Australia pacer Mitchell Starc, on Tuesday, hinted that the injury layover, which has kept him out of competition since the Ashes in July, is nearing its end.
“The recovery is on track. The priority is always the World Cup. We will see how today goes, and see how I pull up in the morning. The goal is to play tomorrow but we’re not compromising the World Cup,” said Starc ahead of the third One-Day International against India in Rajkot.
Starc had suffered a shoulder injury during the Ashes which kept him out of Australia’s tour of South Africa. Then another one on his groin forced him out of the first two ODIs against India.
Australia missed the services of another important player, Glenn Maxwell, who injured the tendon on his ankle. The all-rounder took part in the net session on the eve of the third ODI and looks on track to regain full fitness before the quadrennial event starts.
“He is here for training today as well. Not sure about his exact timeline but no doubt he will be looking to make an impact. He has a wealth of experience through the Indian Premier League. He is an X-factor. It will be his third World Cup. He adds in the bowling department as well,” said Starc.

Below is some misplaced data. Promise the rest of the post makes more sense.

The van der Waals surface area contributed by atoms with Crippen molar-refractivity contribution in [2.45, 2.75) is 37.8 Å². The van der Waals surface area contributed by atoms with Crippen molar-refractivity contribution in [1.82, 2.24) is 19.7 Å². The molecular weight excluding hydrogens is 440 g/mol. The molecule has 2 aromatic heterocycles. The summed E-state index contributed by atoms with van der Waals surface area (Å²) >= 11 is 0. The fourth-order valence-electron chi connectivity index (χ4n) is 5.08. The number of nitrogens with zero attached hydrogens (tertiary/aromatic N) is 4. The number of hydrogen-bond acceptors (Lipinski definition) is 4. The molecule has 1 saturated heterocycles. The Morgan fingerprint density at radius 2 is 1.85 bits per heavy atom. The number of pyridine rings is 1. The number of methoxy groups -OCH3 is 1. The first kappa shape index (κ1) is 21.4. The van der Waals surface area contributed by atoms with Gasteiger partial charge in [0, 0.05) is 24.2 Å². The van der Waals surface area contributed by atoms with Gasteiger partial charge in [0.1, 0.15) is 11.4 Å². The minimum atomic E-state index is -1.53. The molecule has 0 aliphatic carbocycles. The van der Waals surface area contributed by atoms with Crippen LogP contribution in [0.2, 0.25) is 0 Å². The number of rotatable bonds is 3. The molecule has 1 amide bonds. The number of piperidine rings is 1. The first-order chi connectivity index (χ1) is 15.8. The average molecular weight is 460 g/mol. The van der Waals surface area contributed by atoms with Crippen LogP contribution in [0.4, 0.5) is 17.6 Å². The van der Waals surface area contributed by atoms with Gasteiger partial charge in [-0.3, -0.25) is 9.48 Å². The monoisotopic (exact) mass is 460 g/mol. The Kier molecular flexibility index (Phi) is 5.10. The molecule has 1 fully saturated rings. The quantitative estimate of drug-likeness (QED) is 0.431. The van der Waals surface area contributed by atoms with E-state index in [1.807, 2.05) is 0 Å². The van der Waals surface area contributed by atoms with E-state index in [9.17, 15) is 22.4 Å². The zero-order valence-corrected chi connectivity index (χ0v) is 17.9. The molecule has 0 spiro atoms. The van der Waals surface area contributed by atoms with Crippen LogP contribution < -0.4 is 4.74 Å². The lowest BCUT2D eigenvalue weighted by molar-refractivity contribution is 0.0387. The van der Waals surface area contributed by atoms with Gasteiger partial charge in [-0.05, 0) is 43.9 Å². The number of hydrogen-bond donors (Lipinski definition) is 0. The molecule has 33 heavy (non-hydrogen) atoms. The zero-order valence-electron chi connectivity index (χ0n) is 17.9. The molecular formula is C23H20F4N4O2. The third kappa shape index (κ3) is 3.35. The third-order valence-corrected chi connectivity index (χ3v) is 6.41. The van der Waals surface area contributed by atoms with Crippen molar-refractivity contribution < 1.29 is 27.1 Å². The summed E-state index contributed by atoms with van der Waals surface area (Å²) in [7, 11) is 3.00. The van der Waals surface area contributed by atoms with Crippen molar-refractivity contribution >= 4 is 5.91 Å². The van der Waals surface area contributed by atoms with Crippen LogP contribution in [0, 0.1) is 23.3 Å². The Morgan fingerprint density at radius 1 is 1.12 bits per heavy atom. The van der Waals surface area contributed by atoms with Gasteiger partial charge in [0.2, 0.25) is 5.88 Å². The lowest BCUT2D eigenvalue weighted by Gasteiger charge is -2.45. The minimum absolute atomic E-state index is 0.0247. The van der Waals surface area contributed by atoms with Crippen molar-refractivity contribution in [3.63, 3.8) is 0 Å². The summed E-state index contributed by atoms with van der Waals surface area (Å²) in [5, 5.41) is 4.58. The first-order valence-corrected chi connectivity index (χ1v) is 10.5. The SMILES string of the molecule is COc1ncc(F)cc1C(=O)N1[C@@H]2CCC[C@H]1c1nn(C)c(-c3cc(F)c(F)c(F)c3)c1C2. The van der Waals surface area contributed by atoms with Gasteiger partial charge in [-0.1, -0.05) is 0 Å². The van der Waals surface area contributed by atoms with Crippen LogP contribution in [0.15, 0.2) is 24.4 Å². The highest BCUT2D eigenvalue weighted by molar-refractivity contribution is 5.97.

In the injury-marred lead-up to the World Cup, Australia lost back-to-back series, against South Africa and India, leaving the side on a five-match losing streak. But Starc feels that the learnings from the two tours will add up and help at the showpiece event.
“We have used a wide squad of players due to injuries and managing the workload of players. We have tried different combinations. Leading into the World Cup, it is not a position you want to be in, but there’s still plenty to look forward to in terms of what the makeup of the team will look like in the World Cup. Plus, it is another chance to get accustomed to the conditions,” said Starc.
Australia’s death bowling, in particular, has come under the lens. In eight ODIs in 2023, Australia’s economy rate reads 9.48 in overs 41-50. In Indore, during the second ODI, Australia allowed 104 runs in the final 10 overs.
“Not much discussion at the moment (about death bowling). It is a pretty calm group at the moment. Our execution has been a bit off with the bat and the ball. So there are areas we can improve. Probably our PowerPlay bowling as well.”
Heading into the World Cup, Starc feels that adapting to the venues and conditions across India will be the key for Australia to execute its plans and succeed.
“We have seen the wicket change in the two games depending on who batted first and second in which place. Spin was a massive factor in the second innings the other night while it played well under the lights in Mohali. The wickets are going to be different depending on which part of India we play in. There are not too many grounds we play back-to-back games in. The conditions are going to play a part, and we have to adjust better than we have in the first two games,” said Starc.
Australia begins its World Cup campaign on October 8 against India in Chennai.
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